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Wednesday, 13 June 2012

From Today's Papers - 13 Jun 2012
US sets tone for talks as India exempted from Iran curbs

US Secretary of State Hillary Rodham Clinton on Monday exempted India and six other nations from sanctions saying they had significantly reduced their imports of oil from Iran.

“Today I have made the determination that seven economies - India, Malaysia, Republic of Korea, South Africa, Sri Lanka, Turkey and Taiwan-have all significantly reduced their volume of crude oil purchases from Iran,” Hillary said in a statement.

The exemptions will be reviewed after 180 days.

The exemption for India coincides with the start of the third round of the US-India Strategic Dialogue. Hillary and External Affairs Minister SM Krishna will co-chair the dialogue in Washington on Wednesday.

Hillary said she would report to the US Congress that sanctions pursuant to Section 1245(d)(1) of the National Defense Authorisation Act will not apply to these seven countries’ financial institutions. Section 1245 of the NDAA provides for sanctions on any foreign financial institution that conducts a significant transaction with the Central Bank of Iran, on or after June 28, for the sale or purchase of petroleum or petroleum products.

India’s oil imports have been a source of frustration in Washington as the US puts pressure on Iran to dissuade it from developing nuclear weapons. Iran says its nuclear programme is intended for peaceful purposes.

The US wants India to end its dependence on Iranian oil and train Afghan security forces as it seeks to deepen its relationship with a nation it considers a linchpin of its new defence strategy in the Asia-Pacific region.

Indian officials say India has made significant cuts to its imports of Iranian oil, but that it is unrealistic to expect a total reduction overnight. In 2008-2009, the percentage of India’s crude oil imports that came from Iran was 16.42 per cent. By 2011-2012 that number dropped to 10.29 per cent.

The decision to provide exemptions is based on scrutiny of data gathered by agencies across the US government, including the Energy Department, the Energy Information Administration, the Treasury Department, the State Department and the intelligence agencies.

“We’ve reviewed commercially available data. We review data that is made available at different points in time by importers themselves,” a senior US official said in a background call with reporters.

“The Indian government also took steps to publish data on its previous imports through a process of parliamentary questions. These were published on the website of the lower house of Parliament. And it was based on taking into account all of these factors that we reached our decision,” he added.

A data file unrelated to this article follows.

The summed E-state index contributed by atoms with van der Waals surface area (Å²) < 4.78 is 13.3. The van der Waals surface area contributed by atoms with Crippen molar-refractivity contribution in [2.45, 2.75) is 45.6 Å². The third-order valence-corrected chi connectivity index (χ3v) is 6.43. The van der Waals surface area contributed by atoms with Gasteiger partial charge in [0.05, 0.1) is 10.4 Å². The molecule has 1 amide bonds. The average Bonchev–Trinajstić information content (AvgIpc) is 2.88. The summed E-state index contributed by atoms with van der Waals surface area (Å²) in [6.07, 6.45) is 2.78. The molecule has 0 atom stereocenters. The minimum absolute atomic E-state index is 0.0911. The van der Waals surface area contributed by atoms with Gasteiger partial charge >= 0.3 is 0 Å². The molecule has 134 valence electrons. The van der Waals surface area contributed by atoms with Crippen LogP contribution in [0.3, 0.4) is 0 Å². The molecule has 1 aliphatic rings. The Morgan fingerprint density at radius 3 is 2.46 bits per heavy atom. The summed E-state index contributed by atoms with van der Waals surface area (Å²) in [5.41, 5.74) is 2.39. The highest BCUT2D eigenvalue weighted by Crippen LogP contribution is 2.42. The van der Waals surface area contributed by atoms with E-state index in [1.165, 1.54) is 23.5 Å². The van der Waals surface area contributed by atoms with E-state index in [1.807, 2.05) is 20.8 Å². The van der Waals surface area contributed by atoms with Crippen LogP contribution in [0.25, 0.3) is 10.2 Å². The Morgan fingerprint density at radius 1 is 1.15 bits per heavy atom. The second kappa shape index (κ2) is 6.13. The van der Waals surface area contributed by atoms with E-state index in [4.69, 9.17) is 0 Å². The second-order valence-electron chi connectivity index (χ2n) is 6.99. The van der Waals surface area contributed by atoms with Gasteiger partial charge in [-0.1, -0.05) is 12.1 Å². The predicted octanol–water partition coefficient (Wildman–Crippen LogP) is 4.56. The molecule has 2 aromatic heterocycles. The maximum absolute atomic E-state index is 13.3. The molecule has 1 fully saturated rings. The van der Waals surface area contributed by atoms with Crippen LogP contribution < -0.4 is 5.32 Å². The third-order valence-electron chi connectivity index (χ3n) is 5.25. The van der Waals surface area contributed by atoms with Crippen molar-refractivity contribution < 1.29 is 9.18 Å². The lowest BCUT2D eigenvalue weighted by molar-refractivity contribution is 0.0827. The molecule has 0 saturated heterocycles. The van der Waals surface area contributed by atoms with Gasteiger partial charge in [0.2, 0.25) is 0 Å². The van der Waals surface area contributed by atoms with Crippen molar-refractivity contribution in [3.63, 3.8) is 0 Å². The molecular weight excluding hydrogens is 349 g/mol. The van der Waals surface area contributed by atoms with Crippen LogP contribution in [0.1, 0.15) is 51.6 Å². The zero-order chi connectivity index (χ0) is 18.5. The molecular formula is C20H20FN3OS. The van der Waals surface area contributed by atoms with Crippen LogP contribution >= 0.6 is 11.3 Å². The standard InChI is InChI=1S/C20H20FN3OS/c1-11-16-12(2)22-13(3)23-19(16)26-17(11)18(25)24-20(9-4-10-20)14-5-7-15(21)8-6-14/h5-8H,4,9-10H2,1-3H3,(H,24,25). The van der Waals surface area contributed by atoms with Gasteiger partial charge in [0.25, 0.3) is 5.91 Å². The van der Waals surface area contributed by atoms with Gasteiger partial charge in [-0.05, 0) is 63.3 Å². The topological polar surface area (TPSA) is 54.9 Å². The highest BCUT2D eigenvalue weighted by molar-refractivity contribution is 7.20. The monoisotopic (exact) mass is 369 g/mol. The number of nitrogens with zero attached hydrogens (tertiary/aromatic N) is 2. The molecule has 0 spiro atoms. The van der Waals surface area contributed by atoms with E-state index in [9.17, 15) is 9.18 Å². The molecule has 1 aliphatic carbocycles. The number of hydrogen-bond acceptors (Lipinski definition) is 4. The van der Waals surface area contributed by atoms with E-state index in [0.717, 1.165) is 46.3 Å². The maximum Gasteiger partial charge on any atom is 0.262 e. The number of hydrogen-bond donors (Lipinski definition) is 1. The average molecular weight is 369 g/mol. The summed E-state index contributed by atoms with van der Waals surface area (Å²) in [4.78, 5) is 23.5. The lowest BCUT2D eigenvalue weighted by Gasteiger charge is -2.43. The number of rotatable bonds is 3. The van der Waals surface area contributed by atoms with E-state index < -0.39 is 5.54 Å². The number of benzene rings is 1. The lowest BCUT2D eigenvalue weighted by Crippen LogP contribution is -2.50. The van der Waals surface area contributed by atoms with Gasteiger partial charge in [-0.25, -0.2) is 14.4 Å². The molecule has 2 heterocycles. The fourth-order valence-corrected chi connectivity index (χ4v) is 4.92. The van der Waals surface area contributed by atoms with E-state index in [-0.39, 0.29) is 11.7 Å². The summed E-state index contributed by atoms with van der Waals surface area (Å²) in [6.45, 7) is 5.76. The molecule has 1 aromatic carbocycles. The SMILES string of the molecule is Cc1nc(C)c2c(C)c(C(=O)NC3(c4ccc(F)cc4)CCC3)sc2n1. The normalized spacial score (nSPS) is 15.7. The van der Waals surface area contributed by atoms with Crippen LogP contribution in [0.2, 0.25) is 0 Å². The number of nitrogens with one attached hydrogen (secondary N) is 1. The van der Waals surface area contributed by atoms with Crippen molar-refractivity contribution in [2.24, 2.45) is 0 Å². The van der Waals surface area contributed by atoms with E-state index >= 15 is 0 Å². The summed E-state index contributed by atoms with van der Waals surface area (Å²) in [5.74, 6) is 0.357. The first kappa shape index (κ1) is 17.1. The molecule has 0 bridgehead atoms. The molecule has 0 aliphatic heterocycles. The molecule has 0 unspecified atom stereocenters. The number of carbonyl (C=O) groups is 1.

In March, Hillary exempted 10 European nations and Japan from sanctions because they had significantly reduced their oil imports from Iran. Around a third of Iran’s oil exports used to be to Europe. A European Union embargo on Iranian oil will go into effect in July.

Hillary touted the exemptions as an example of the Obama administration’s success implementing sanctions against Iran. “By reducing Iran’s oil sales, we are sending a decisive message to Iran’s leaders: until they take concrete actions to satisfy the concerns of the international community, they will continue to face increasing isolation and pressure,” she said.
India, Pak fail to break Siachen ice
Two sides agree to continue dialogue
Afzal Khan in Islamabad

Both sides reaffirmed their resolve to make serious, sustained and result-oriented efforts for seeking an amicable resolution of Siachen. — Joint statement

The two-day India Pakistan defence secretary-level talks on Siachen ended Tuesday amid continuing stalemate.

A joint statement issued here at the conclusion of the talks did not point to any progress but affirmed desire to continue the dialogue process. It said the two sides will meet again at mutually agreed dates to be decided later.

The India delegation flew to Lahore later in the afternoon on way to New Delhi.

The Pakistan side was led by Defence Secretary Nargis Sethi and the Indian side by her counterpart Shashi Kant Sharma. "Both sides reaffirmed their resolve to make serious, sustained and result-oriented efforts for seeking an amicable resolution of Siachen," said a joint statement issued at the end of the talks.

It was agreed to continue the dialogue on Siachen in keeping with the desire of the leaders of both countries for early resolution of all outstanding issues, the statement said.

The two countries "acknowledged that the ceasefire (in Siachen) was holding since 2003."

Speaking to media representatives, the Indian defence secretary said the two countries had made progress on the Siachen dispute. He said both sides had exchanged recommendations in order to resolve the dispute. India and Pakistan had prepared a list of recommendations for a resolution which would be presented to both governments.